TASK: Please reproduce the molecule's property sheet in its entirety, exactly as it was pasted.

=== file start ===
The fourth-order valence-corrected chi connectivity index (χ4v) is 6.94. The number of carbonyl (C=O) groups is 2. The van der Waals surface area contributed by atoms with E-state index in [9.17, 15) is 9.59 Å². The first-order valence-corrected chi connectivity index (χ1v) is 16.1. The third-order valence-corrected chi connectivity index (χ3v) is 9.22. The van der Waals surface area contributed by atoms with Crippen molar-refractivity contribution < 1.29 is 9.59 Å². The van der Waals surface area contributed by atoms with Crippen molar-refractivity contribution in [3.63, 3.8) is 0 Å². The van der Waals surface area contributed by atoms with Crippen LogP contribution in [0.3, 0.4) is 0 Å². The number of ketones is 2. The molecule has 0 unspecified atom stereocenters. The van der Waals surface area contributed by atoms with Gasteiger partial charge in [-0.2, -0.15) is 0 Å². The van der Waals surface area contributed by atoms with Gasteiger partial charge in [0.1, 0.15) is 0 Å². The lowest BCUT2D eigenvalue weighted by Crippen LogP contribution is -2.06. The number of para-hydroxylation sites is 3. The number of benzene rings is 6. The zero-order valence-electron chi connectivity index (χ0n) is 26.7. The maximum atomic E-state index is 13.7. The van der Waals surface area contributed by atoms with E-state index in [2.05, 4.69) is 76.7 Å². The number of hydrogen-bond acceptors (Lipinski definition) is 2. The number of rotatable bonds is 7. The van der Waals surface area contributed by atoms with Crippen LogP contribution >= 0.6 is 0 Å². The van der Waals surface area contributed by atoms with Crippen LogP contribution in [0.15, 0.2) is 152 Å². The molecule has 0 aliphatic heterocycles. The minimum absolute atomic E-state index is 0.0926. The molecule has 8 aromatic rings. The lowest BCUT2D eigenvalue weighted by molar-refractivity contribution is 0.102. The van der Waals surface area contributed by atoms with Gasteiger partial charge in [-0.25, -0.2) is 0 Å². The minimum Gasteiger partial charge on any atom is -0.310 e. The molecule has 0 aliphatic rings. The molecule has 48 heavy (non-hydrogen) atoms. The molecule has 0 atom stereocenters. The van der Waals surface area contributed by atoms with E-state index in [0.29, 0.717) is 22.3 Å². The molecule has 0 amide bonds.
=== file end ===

The fourth-order valence-corrected chi connectivity index (χ4v) is 6.94. The number of carbonyl (C=O) groups is 2. The van der Waals surface area contributed by atoms with E-state index in [9.17, 15) is 9.59 Å². The first-order valence-corrected chi connectivity index (χ1v) is 16.1. The third-order valence-corrected chi connectivity index (χ3v) is 9.22. The van der Waals surface area contributed by atoms with Crippen molar-refractivity contribution < 1.29 is 9.59 Å². The van der Waals surface area contributed by atoms with Crippen molar-refractivity contribution in [3.63, 3.8) is 0 Å². The van der Waals surface area contributed by atoms with Crippen LogP contribution in [0.3, 0.4) is 0 Å². The number of ketones is 2. The molecule has 0 unspecified atom stereocenters. The van der Waals surface area contributed by atoms with Gasteiger partial charge in [-0.2, -0.15) is 0 Å². The van der Waals surface area contributed by atoms with Gasteiger partial charge in [0.1, 0.15) is 0 Å². The lowest BCUT2D eigenvalue weighted by Crippen LogP contribution is -2.06. The number of para-hydroxylation sites is 3. The number of benzene rings is 6. The zero-order valence-electron chi connectivity index (χ0n) is 26.7. The maximum atomic E-state index is 13.7. The van der Waals surface area contributed by atoms with E-state index in [2.05, 4.69) is 76.7 Å². The number of hydrogen-bond acceptors (Lipinski definition) is 2. The number of rotatable bonds is 7. The van der Waals surface area contributed by atoms with Crippen LogP contribution >= 0.6 is 0 Å². The van der Waals surface area contributed by atoms with Crippen LogP contribution in [0.15, 0.2) is 152 Å². The molecule has 0 aliphatic heterocycles. The minimum absolute atomic E-state index is 0.0926. The molecule has 8 aromatic rings. The lowest BCUT2D eigenvalue weighted by molar-refractivity contribution is 0.102. The van der Waals surface area contributed by atoms with Gasteiger partial charge in [-0.25, -0.2) is 0 Å². The minimum Gasteiger partial charge on any atom is -0.310 e. The molecule has 0 aliphatic rings. The molecule has 48 heavy (non-hydrogen) atoms. The molecule has 0 atom stereocenters. The van der Waals surface area contributed by atoms with E-state index in [0.29, 0.717) is 22.3 Å². The molecule has 0 amide bonds.